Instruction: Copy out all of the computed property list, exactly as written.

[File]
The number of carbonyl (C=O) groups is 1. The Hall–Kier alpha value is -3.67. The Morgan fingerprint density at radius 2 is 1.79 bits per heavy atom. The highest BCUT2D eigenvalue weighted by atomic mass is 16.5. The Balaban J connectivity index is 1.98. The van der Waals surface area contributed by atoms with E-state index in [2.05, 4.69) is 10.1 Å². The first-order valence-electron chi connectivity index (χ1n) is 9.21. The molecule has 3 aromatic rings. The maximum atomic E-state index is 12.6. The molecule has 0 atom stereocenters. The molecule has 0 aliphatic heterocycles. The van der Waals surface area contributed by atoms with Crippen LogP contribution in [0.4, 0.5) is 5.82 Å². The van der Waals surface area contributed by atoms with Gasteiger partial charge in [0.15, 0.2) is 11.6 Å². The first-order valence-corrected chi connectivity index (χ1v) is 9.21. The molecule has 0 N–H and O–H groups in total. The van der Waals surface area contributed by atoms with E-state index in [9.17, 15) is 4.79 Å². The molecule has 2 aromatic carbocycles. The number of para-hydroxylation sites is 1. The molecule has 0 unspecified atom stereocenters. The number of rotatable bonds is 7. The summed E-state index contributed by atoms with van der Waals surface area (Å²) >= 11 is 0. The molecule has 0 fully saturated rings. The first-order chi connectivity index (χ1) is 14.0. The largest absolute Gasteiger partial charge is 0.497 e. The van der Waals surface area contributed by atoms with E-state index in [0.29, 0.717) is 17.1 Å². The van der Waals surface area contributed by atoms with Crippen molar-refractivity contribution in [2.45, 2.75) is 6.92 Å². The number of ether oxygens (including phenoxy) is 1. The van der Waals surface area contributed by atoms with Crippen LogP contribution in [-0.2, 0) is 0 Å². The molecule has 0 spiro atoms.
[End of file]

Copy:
The number of carbonyl (C=O) groups is 1. The Hall–Kier alpha value is -3.67. The Morgan fingerprint density at radius 2 is 1.79 bits per heavy atom. The highest BCUT2D eigenvalue weighted by atomic mass is 16.5. The Balaban J connectivity index is 1.98. The van der Waals surface area contributed by atoms with E-state index in [2.05, 4.69) is 10.1 Å². The first-order valence-electron chi connectivity index (χ1n) is 9.21. The molecule has 3 aromatic rings. The maximum atomic E-state index is 12.6. The molecule has 0 atom stereocenters. The molecule has 0 aliphatic heterocycles. The van der Waals surface area contributed by atoms with Crippen LogP contribution in [0.4, 0.5) is 5.82 Å². The van der Waals surface area contributed by atoms with Gasteiger partial charge in [0.15, 0.2) is 11.6 Å². The first-order valence-corrected chi connectivity index (χ1v) is 9.21. The molecule has 0 N–H and O–H groups in total. The van der Waals surface area contributed by atoms with E-state index in [9.17, 15) is 4.79 Å². The molecule has 2 aromatic carbocycles. The number of para-hydroxylation sites is 1. The molecule has 0 unspecified atom stereocenters. The number of rotatable bonds is 7. The summed E-state index contributed by atoms with van der Waals surface area (Å²) >= 11 is 0. The molecule has 0 fully saturated rings. The first-order chi connectivity index (χ1) is 14.0. The largest absolute Gasteiger partial charge is 0.497 e. The van der Waals surface area contributed by atoms with E-state index in [0.29, 0.717) is 17.1 Å². The van der Waals surface area contributed by atoms with Crippen molar-refractivity contribution in [2.45, 2.75) is 6.92 Å². The number of ether oxygens (including phenoxy) is 1. The van der Waals surface area contributed by atoms with Crippen LogP contribution in [-0.2, 0) is 0 Å². The molecule has 0 spiro atoms.